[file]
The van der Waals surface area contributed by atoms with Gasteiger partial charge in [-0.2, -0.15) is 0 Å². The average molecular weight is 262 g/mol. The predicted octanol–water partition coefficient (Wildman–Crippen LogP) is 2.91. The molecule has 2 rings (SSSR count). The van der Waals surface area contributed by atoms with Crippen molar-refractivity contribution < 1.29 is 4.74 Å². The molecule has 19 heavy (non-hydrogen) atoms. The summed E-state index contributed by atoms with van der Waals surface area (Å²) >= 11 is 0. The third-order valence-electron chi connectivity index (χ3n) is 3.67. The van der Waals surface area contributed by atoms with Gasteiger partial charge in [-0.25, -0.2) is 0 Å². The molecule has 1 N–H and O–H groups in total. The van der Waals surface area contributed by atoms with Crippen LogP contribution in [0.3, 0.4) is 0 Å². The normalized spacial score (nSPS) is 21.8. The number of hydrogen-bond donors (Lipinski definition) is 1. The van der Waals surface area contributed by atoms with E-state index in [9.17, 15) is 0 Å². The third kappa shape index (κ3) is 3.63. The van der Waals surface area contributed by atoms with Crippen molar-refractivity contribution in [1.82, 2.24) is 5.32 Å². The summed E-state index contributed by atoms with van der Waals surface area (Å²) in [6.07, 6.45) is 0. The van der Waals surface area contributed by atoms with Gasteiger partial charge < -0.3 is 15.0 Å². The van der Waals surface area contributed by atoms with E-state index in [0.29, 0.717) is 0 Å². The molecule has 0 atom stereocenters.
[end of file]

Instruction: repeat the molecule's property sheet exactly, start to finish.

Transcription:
The van der Waals surface area contributed by atoms with Gasteiger partial charge in [-0.2, -0.15) is 0 Å². The average molecular weight is 262 g/mol. The predicted octanol–water partition coefficient (Wildman–Crippen LogP) is 2.91. The molecule has 2 rings (SSSR count). The van der Waals surface area contributed by atoms with Crippen molar-refractivity contribution < 1.29 is 4.74 Å². The molecule has 19 heavy (non-hydrogen) atoms. The summed E-state index contributed by atoms with van der Waals surface area (Å²) >= 11 is 0. The third-order valence-electron chi connectivity index (χ3n) is 3.67. The van der Waals surface area contributed by atoms with Gasteiger partial charge in [-0.25, -0.2) is 0 Å². The molecule has 1 N–H and O–H groups in total. The van der Waals surface area contributed by atoms with Crippen LogP contribution in [0.3, 0.4) is 0 Å². The normalized spacial score (nSPS) is 21.8. The number of hydrogen-bond donors (Lipinski definition) is 1. The van der Waals surface area contributed by atoms with E-state index in [9.17, 15) is 0 Å². The third kappa shape index (κ3) is 3.63. The van der Waals surface area contributed by atoms with Crippen molar-refractivity contribution in [1.82, 2.24) is 5.32 Å². The summed E-state index contributed by atoms with van der Waals surface area (Å²) in [6.07, 6.45) is 0. The van der Waals surface area contributed by atoms with Gasteiger partial charge < -0.3 is 15.0 Å². The van der Waals surface area contributed by atoms with E-state index in [0.29, 0.717) is 0 Å². The molecule has 0 atom stereocenters.